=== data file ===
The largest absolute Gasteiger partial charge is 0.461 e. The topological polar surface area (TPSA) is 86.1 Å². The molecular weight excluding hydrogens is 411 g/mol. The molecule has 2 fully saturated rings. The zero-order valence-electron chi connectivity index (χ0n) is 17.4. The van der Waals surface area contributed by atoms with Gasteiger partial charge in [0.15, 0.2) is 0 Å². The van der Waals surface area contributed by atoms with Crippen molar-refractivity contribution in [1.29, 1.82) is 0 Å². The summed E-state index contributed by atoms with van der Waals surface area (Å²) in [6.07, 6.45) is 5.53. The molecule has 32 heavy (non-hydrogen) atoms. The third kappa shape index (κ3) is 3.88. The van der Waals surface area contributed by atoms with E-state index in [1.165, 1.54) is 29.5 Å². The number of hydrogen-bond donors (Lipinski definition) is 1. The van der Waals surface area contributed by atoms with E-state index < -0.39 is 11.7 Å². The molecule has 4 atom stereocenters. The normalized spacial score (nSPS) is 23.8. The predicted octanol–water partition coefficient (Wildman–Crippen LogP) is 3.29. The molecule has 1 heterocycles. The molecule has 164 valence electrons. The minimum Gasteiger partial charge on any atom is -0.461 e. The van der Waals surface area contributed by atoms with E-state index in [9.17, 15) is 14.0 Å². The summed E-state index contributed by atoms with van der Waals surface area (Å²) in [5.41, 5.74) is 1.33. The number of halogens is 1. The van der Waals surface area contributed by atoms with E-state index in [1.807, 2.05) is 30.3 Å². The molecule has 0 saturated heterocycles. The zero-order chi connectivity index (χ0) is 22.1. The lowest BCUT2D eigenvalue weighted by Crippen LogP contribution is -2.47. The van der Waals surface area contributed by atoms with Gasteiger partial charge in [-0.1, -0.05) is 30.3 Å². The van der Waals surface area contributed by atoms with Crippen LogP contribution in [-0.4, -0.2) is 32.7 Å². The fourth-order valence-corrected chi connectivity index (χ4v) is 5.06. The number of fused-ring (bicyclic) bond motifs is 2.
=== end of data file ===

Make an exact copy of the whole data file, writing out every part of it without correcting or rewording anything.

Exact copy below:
The largest absolute Gasteiger partial charge is 0.461 e. The topological polar surface area (TPSA) is 86.1 Å². The molecular weight excluding hydrogens is 411 g/mol. The molecule has 2 fully saturated rings. The zero-order valence-electron chi connectivity index (χ0n) is 17.4. The van der Waals surface area contributed by atoms with Gasteiger partial charge in [0.15, 0.2) is 0 Å². The van der Waals surface area contributed by atoms with Crippen molar-refractivity contribution in [1.29, 1.82) is 0 Å². The summed E-state index contributed by atoms with van der Waals surface area (Å²) in [6.07, 6.45) is 5.53. The molecule has 32 heavy (non-hydrogen) atoms. The third kappa shape index (κ3) is 3.88. The van der Waals surface area contributed by atoms with E-state index in [1.165, 1.54) is 29.5 Å². The number of hydrogen-bond donors (Lipinski definition) is 1. The van der Waals surface area contributed by atoms with E-state index < -0.39 is 11.7 Å². The molecule has 4 atom stereocenters. The normalized spacial score (nSPS) is 23.8. The predicted octanol–water partition coefficient (Wildman–Crippen LogP) is 3.29. The molecule has 1 heterocycles. The molecule has 164 valence electrons. The minimum Gasteiger partial charge on any atom is -0.461 e. The van der Waals surface area contributed by atoms with E-state index in [9.17, 15) is 14.0 Å². The summed E-state index contributed by atoms with van der Waals surface area (Å²) in [5.41, 5.74) is 1.33. The number of halogens is 1. The van der Waals surface area contributed by atoms with E-state index in [1.807, 2.05) is 30.3 Å². The molecule has 0 saturated heterocycles. The zero-order chi connectivity index (χ0) is 22.1. The lowest BCUT2D eigenvalue weighted by Crippen LogP contribution is -2.47. The van der Waals surface area contributed by atoms with Gasteiger partial charge in [-0.1, -0.05) is 30.3 Å². The van der Waals surface area contributed by atoms with Crippen LogP contribution in [-0.4, -0.2) is 32.7 Å². The fourth-order valence-corrected chi connectivity index (χ4v) is 5.06. The number of fused-ring (bicyclic) bond motifs is 2.